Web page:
Passages - February 26, 2009
From Spark To Flames

By Pr. Rod Kvamme
Seeley Lake

Wood loses its romance after 25 years.
We have been heating our home by burning wood through most of the winters we have lived here.
When we bought our land, it was desperately in need of being cleaned up. I remember calling a logger friend one year to bring his skidder up to remove slash piles I had made–54 of them and most of them required three trips to get them to the large clearing that Champion International allowed us to use for burning. There was a lot of timber not fit for the mill, but fine for burning.
I grew up in a “saveful” family, so I had to make use of any downed trees for fuel or put up with a guilty conscience (every Norwegian Lutheran from North Dakota is born with a guilty conscience that is hard to shake!).
For many a year, we would walk to the woodshed and get a warm feeling just by looking at the wood we had salvaged, cut into two-foot blocks, hauled out of the woods, split, piled in neat ricks, then brought into the house as needed, cleaned the glass doors on the fireplace so we and our company might enjoy watching the flames, but then let the flames die in order to get rid of the ashes and, in the spring, vacuum/dust beams and logs, book shelves and picture frames to rid the house of the fine ash that had floated around in search of a winter’s resting place.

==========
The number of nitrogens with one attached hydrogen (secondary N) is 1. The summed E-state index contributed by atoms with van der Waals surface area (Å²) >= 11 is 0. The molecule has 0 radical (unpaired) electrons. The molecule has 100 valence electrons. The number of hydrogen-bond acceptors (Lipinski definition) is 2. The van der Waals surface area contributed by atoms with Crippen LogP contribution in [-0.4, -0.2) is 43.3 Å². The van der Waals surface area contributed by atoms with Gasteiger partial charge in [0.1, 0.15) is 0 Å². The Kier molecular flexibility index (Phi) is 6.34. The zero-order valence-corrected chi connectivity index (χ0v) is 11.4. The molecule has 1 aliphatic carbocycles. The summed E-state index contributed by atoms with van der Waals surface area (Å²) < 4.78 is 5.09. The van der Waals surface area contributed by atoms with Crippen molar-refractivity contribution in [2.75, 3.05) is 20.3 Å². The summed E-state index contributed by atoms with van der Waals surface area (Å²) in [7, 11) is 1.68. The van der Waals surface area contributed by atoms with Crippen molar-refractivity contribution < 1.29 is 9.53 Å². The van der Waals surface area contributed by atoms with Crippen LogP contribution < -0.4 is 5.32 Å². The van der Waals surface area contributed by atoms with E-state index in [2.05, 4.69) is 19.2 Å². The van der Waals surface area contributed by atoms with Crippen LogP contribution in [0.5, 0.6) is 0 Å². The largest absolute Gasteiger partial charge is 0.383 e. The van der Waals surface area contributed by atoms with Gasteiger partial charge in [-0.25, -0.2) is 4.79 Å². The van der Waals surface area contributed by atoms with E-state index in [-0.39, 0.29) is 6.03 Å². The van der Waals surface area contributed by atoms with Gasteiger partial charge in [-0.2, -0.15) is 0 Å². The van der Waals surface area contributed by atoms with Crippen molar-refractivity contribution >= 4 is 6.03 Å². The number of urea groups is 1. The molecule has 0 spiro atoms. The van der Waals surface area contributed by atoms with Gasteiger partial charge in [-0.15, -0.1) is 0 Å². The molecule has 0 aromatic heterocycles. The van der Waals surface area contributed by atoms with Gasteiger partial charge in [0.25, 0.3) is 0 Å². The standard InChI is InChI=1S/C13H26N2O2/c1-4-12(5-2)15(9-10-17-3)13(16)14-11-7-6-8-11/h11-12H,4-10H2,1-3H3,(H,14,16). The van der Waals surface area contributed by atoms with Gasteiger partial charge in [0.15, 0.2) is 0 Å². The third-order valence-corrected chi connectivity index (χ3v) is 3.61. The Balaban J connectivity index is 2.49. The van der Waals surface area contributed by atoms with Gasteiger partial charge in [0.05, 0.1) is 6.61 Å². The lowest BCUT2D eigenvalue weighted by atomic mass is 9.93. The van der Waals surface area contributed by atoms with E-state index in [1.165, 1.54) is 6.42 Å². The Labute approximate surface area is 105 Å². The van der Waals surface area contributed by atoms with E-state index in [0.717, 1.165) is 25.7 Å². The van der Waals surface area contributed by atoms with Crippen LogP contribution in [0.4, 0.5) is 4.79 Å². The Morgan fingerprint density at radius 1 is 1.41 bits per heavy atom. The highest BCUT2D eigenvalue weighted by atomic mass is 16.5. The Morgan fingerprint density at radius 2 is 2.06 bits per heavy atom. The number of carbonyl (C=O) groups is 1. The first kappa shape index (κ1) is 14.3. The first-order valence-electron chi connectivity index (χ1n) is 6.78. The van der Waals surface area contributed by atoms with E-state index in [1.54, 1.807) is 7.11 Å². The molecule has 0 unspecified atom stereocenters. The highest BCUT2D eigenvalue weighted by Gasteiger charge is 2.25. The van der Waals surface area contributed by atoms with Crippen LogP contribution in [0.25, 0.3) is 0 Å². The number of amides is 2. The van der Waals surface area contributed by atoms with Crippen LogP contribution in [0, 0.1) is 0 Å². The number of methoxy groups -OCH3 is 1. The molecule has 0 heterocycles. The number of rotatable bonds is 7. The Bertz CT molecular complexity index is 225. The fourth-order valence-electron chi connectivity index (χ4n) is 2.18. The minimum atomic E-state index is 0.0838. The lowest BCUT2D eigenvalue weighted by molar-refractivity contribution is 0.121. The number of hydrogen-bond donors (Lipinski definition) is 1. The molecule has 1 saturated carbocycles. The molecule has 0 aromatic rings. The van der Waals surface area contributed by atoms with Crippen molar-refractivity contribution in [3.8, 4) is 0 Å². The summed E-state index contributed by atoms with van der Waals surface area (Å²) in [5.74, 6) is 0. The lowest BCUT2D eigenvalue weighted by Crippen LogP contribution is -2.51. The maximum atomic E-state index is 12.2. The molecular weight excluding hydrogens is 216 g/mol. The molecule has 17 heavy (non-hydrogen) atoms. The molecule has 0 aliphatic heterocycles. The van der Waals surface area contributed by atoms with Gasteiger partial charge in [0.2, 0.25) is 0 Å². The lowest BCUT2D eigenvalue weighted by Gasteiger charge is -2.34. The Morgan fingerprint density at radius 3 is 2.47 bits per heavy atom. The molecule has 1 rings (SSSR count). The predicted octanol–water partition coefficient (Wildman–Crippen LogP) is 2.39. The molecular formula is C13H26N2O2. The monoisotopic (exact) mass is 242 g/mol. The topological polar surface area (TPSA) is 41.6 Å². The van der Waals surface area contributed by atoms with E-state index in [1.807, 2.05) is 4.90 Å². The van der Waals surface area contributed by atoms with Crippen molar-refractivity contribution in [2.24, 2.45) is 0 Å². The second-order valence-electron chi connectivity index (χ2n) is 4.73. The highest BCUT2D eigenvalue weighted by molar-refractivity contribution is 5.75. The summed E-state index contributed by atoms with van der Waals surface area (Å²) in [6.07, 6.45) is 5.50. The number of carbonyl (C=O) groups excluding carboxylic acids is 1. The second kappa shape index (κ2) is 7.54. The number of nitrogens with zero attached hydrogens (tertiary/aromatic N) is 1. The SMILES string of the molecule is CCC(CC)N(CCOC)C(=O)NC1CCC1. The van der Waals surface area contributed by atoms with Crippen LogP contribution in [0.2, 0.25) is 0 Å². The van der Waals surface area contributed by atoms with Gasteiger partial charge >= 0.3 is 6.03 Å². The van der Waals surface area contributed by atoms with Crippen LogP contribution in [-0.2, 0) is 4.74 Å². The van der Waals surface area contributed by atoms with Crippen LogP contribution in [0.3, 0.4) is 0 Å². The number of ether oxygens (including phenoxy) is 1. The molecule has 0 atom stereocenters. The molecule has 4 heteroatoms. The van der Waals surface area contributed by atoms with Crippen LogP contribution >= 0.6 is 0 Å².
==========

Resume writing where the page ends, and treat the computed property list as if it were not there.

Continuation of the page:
Oh well, wood is a cozy, comfortable source of heat, but wood does lose its romance after 25 years, and a thermostat is an infectious little gadget.
Nevertheless, I am indebted to a wood fire for an enduring spiritual lesson. I have pondered that lesson many an early morning.
The fire has burned itself out through the night and looks absolutely dead, without the least live embers. But I use an old hair dryer to fan the wood, and it is worth the early rising to witness the wood fire come to life. It is especially exciting to be startled when a log bursts into flame and begets a roaring fire.
I see that and realize it is a visual aid helping me in my spiritual life. I may feel lifeless and without much excitement on the inside, but then something ignites my spirit, and new vigor, hope, and excitement about life warms and ignites me. That’s the Holy Spirit at work.
“From spark to flame” describes the Spirit of God working in individuals and congregations. I have found this to be true. I have seen it in an individual life where there has been only a flickering spark. But at a special moment, that person has been touched and brightened up by a new awareness of walking with Jesus and knowing his love.
I have also seen this in a group or congregation when ho-hum-business-as-usual routine has suddenly caught fire with a deep desire to be serving the Lord in a world that sorely needs him.
So though wood loses its romance after 25 years, it does, on the other hand, have much more to offer than only dust and ashes.

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